Why Travel Photography
|Cobblestone and Brick Street, Boston, MA. October 2016.|
Travel changes me. It's not just a trip, not just a vacation. I'm not just a tourist doing touristy things. Every time I travel, I am profoundly impacted and deeply changed. A part of me is never the same. I travel to learn, to grow, to be changed, and to change every place I visit. I love seeing new sights, exploring new places, learning about the history and culture of things once foreign to me. I people-watch. I try to blend in after observing cultural mannerisms. I want to understand what makes the people tick, and to hear the heart beat of the place I'm in.
Even traveling to different parts of the United States is very eye-opening. There are so many different cultures, value systems, and ways of living. Being from the Midwest, I hold a set of values and life lessons that are distinct from other parts of the country. I carry these values with me wherever I go, even when I don't realize it. In my perception, those from the Midwest tend to nod more, smile at strangers, and go out of our way to be socially acceptably nice. As fabulous as we hold these values to be, they do not always transfer meaning into other parts of the country, and world. Big city values can be different than big country values.
As well as values, life styles vary greatly across the map as well. Thinking about how some people experience things others will never experience expands my mind in ways I never thought possible. There are people who have never ridden the subway or used public transportation. Others have never driven or owned a vehicle. Some have never seen the stars, others have never heard the ocean roar. There are people who live their entire lives in one place, and others who never put down roots. People live in tiny apartments, stacked close together in rows and rows on city streets. People live in wide open spaces, where they can't see another building for miles, between rows and rows of crops.
There are so many differences in people and places, that it amazes and overwhelms me. I desire to learn, to take it all in. I want my world to be as vast as the ocean and as small as grain of sand. There are so many people. So very many people.
When I plan a trip, along with trying to blend in, I do also plan to do the touristy things. I take the bus/trolley tours, with the puny and knowledgeable tour guides. I see the sights, I walk around. I listen, I learn, I photograph. These activities also add value to my time exploring as a traveler. It isn't just a time of tourism; it is also a time of great learning. Learning about the history of a place teaches me about the people living there. What do they value? What do they hold dear? What are the great historic markers in the area? How was the town/city/village founded/settled/survive? What is the main form of transportation? How does the area make a living? These key components tell a story that is rich and complex and compelling. And I am a captive audience.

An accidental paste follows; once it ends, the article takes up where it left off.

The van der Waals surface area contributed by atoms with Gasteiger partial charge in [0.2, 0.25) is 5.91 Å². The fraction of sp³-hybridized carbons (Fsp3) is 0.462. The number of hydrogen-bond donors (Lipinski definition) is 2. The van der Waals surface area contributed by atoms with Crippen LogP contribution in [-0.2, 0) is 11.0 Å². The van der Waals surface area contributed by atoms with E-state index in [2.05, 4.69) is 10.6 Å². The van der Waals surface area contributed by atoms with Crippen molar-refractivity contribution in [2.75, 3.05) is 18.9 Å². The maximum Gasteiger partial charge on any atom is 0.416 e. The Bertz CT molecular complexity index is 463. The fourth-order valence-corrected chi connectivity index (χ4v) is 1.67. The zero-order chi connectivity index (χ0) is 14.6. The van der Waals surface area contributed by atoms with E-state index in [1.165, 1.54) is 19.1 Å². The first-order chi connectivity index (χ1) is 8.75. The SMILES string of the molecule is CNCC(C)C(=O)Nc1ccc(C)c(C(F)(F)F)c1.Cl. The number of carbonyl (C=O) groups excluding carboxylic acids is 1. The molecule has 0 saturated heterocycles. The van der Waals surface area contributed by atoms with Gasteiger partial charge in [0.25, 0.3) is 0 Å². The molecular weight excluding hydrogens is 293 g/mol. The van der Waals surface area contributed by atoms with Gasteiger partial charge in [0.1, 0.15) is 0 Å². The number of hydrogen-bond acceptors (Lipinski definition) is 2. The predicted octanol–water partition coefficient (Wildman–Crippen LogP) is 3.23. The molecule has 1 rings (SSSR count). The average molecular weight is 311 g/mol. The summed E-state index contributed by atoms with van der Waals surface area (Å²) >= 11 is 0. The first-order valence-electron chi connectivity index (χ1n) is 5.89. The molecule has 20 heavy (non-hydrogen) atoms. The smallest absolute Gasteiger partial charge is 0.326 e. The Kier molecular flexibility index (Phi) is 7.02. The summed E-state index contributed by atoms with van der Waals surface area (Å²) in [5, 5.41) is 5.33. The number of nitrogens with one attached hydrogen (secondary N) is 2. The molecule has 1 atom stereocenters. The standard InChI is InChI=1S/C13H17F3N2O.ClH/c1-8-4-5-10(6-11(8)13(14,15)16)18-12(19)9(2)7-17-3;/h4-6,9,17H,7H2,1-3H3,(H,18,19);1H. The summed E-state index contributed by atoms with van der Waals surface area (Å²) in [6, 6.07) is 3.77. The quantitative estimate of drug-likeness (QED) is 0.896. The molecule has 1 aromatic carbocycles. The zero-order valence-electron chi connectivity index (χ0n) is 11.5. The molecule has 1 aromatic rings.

A ball park is just a place people play baseball. Unless it is where your grandfather and father grew up on Saturday afternoons. Then it becomes a part of your story. A college is just a place of higher learning, unless its leaders and graduates change the world. A harbor is just a body of water surrounded by land, unless it was a part of the history of building a new nation. Unless its shoreline whispered promises of hope and a better future for the immigrants seeking a new life. All these stories ruminate together, painting a picture of the landscape and heart of its people. This is why I travel. Once you feel the heartbeat of another time and place, you are forever changed. Forever impacted.
Yes, I have a heart for photography. But deeper still, I have a heart to capture the essence of an area. I want to capture the rich and vast history of our nation, specifically, but of every place I travel. Preserving history and telling the stories of our cities, towns, and countryside creates a better understanding and awareness of where we came from. The struggle, the fight, the triumphs, are all a part of us, a part of our country, and a part of who we are as a nation, and as individuals.
I don't want to take my life for granted, nor take my freedoms nor my country for granted. This life, these freedoms, weren't handed to me on a silver platter. They were fought for, battled over, and sacrificed beyond anything I can fathom. These struggles and sacrifices were made to create and maintain our great nation. I want to raise awareness of the vastness and richness of our history, and of the people who went before us, paving a way for future unknown generations to live out their destinies.
From the Irish potato farmer who traveled thousands of miles over sea, to the pioneer who left security and blazed a trail out west, people, individuals, built lives that form the foundation we stand upon today. Preserving that history for future generations is of the utmost importance. But more important, is capturing it in a way that those generations can appreciate and admire, gaining a better understanding of what has been given to them to guard, protect, cherish, and improve upon.
This is why I travel, and why I am drawn to photograph the places I visit. I was not meant to simply live in one place all my days. I was destined to see all I can see, listen intently, and retell the tales I learn along the way. My photographs tell the stories that can't be put into words. I am not simply a tourist out for a good time; I am a story teller, a historian, a traveler. I am a weaver of time and words and images, preserving what I see for others to partake. Not all are called to wander, but all are called to learn. May my travels, my collection of history, and my photographs connect time and people together, impacting and changing others forever.